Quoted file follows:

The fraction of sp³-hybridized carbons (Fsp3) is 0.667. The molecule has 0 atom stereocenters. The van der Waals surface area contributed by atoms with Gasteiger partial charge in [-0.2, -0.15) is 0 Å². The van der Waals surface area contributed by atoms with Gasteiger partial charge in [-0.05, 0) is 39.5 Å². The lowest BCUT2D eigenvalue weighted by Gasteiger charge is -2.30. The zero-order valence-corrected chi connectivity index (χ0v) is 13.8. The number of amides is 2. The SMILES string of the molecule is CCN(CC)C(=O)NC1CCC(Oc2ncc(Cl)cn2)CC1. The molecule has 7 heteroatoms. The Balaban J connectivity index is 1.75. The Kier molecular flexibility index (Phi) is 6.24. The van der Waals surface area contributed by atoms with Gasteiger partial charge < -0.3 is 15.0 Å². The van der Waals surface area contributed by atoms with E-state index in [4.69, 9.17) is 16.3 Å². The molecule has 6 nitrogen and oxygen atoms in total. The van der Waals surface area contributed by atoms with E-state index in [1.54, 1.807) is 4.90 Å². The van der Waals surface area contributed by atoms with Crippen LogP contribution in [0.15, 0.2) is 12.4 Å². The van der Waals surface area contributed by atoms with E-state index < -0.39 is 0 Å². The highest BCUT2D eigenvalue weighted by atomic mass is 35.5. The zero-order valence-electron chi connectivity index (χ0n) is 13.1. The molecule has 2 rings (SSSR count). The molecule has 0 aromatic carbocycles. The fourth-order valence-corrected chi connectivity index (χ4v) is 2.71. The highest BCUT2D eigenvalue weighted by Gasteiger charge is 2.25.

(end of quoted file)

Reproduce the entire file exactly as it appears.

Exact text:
The fraction of sp³-hybridized carbons (Fsp3) is 0.667. The molecule has 0 atom stereocenters. The van der Waals surface area contributed by atoms with Gasteiger partial charge in [-0.2, -0.15) is 0 Å². The van der Waals surface area contributed by atoms with Gasteiger partial charge in [-0.05, 0) is 39.5 Å². The lowest BCUT2D eigenvalue weighted by Gasteiger charge is -2.30. The zero-order valence-corrected chi connectivity index (χ0v) is 13.8. The number of amides is 2. The SMILES string of the molecule is CCN(CC)C(=O)NC1CCC(Oc2ncc(Cl)cn2)CC1. The molecule has 7 heteroatoms. The Balaban J connectivity index is 1.75. The Kier molecular flexibility index (Phi) is 6.24. The van der Waals surface area contributed by atoms with Gasteiger partial charge < -0.3 is 15.0 Å². The van der Waals surface area contributed by atoms with E-state index in [4.69, 9.17) is 16.3 Å². The molecule has 6 nitrogen and oxygen atoms in total. The van der Waals surface area contributed by atoms with E-state index in [1.54, 1.807) is 4.90 Å². The van der Waals surface area contributed by atoms with Crippen LogP contribution in [0.15, 0.2) is 12.4 Å². The van der Waals surface area contributed by atoms with E-state index < -0.39 is 0 Å². The highest BCUT2D eigenvalue weighted by atomic mass is 35.5. The zero-order valence-electron chi connectivity index (χ0n) is 13.1. The molecule has 2 rings (SSSR count). The molecule has 0 aromatic carbocycles. The fourth-order valence-corrected chi connectivity index (χ4v) is 2.71. The highest BCUT2D eigenvalue weighted by Gasteiger charge is 2.25.